Iain Duncan Smith is a former Secretary of State for Work and Pensions, founded the Centre for Social Justice, and is MP for Chingford and Woodford Green.

Family breakdown is one of the five pathways that lead to poverty and which the Centre for Social Justice has focused on for a number of years. This is particularly the case for the most vulnerable on society. Whilst we have carried out a huge amount of work into this subject there is one group which one doesn’t normally associate with the term vulnerable but which I believe has become so.

When it comes to our responsibilities in this area, the spotlight is hardly ever focussed on military families, notwithstanding the fact that they face unique challenges due to the nature of life within the armed forces: constant moving, inflexible work regimes, and the repercussions of mental illness on the whole family.

We ask the military to put their lives on the line in our defence and, as we have seen, the stresses and strains they undergo can put their families under enormous pressure too. That is all the more reason to ensure that everything beyond the theatre of war is done to allow them to maintain balance, despite such military pressures. These factors are why the Centre for Social Justice will shortly be publishing a paper by Julian Brazier MP and Professor John Louth on the issue of family homes for the military.

Annual surveys show the top five factors cited as the reason for leaving the military have barely changed in five years: morale of both individuals and the service are a factor, a spouse’s job, and opportunities outside the armed forces. But every single year the most cited reason has been ‘the impact of service life on family and personal life’. Not only has it repeatedly topped the table but it is also increasing – from 55 per cent in 2012 to 61 per cent in 2016.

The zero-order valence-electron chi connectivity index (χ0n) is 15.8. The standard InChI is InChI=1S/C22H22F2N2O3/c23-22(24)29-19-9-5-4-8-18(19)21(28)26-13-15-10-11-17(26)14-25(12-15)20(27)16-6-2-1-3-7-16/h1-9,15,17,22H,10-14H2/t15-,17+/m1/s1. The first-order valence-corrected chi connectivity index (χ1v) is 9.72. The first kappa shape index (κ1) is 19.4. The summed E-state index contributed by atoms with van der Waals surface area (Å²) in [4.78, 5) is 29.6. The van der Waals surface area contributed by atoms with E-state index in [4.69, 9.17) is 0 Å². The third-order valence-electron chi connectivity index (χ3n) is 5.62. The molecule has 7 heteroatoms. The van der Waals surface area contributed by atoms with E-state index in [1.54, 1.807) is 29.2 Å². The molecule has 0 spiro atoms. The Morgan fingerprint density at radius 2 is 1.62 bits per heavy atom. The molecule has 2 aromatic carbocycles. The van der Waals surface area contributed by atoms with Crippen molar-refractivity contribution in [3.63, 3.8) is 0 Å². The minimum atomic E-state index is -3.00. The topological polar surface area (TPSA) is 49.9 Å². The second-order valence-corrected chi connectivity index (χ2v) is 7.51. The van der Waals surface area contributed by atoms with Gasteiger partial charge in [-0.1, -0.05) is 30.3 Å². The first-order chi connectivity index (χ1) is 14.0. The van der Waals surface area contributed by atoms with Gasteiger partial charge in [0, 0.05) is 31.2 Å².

High among the concerns which underpin this figure are problems with family accommodation. Indeed, a recent report from the National Audit Office highlighted accommodation in particular as an area where defence is critically at risk.

‘There is a significant risk that the poor condition of the estate will affect the Department’s ability to provide the defence capability needed,’ it states. ‘Poor accommodation for service families is affecting the morale and the recruitment and retention of service personnel.’

The document goes on to identify two substantial holes in MoD funding. One is a large shortfall in repairs and lifecycle funding on MoD properties. The other arises from the likely increase in rents.

The National Audit Office concluded: ‘The Department has started to improve its management of the defence estate, however the strategy and current funding levels only allow for a partial reversal of the decline in the condition of the estate. The Department has not yet set out how it will fully address the significant challenges it faces sustaining the whole of the estate and resultant risks to military capability.’

The MoD is more than aware of the problem it faces and is taking steps to address it.

Against a difficult backdrop, it has conducted a major survey of service families, testing a housing policy for all three services, called the Future Accommodation Model (FAM). This contains a range of options, seeking to move some people out of service accommodation, towards home ownership or private sector rental with an allowance, where conditions allow.

Instead of being guaranteed homes at each location, at rents whose subsidised level recognises the drawbacks of service life, service personnel would be increasingly expected to settle their families where practical.

There are concerns that the FAM model will not do enough to tackle some of the central issues that military families face and in some respects will worsen the position and may not be applicable across very different services.

In the coming weeks the Centre for Social Justice will publish a review of the situation, where the current and proposed models fall down and where there are opportunities to improve the outlook for the families of our armed forces personnel.

I hope and believe this will be an opportunity for the Government to build on the good work it has already done to improve the lives of military personnel, veterans, and their families.

The benefits of having a secure, stable and loving family are significant for any individual. But for military personnel, who come under numerous pressures throughout their careers, it is crucial. A secure home is an important part of that and we owe it to our armed forces to ensure that they have it.